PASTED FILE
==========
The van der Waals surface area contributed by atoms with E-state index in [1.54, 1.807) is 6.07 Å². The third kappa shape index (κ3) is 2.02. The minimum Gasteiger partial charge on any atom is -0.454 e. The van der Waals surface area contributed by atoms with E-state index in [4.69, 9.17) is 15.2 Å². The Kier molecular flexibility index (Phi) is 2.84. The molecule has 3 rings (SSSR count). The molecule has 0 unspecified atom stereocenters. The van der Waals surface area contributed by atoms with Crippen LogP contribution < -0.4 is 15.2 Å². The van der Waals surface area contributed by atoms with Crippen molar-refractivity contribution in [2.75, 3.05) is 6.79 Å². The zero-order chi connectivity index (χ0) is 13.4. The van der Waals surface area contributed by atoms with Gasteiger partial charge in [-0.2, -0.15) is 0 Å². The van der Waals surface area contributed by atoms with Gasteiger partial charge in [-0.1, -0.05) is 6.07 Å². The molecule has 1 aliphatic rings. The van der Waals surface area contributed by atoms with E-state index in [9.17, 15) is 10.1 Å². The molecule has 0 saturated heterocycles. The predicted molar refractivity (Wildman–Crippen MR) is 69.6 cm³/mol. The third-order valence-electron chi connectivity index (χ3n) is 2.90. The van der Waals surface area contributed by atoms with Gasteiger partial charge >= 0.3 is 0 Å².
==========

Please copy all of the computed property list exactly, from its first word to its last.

The van der Waals surface area contributed by atoms with E-state index in [1.54, 1.807) is 6.07 Å². The third kappa shape index (κ3) is 2.02. The minimum Gasteiger partial charge on any atom is -0.454 e. The van der Waals surface area contributed by atoms with E-state index in [4.69, 9.17) is 15.2 Å². The Kier molecular flexibility index (Phi) is 2.84. The molecule has 3 rings (SSSR count). The molecule has 0 unspecified atom stereocenters. The van der Waals surface area contributed by atoms with Crippen LogP contribution < -0.4 is 15.2 Å². The van der Waals surface area contributed by atoms with Crippen molar-refractivity contribution in [2.75, 3.05) is 6.79 Å². The zero-order chi connectivity index (χ0) is 13.4. The van der Waals surface area contributed by atoms with Gasteiger partial charge in [-0.2, -0.15) is 0 Å². The van der Waals surface area contributed by atoms with Gasteiger partial charge in [-0.1, -0.05) is 6.07 Å². The molecule has 1 aliphatic rings. The van der Waals surface area contributed by atoms with E-state index in [9.17, 15) is 10.1 Å². The molecule has 0 saturated heterocycles. The predicted molar refractivity (Wildman–Crippen MR) is 69.6 cm³/mol. The third-order valence-electron chi connectivity index (χ3n) is 2.90. The van der Waals surface area contributed by atoms with Gasteiger partial charge >= 0.3 is 0 Å².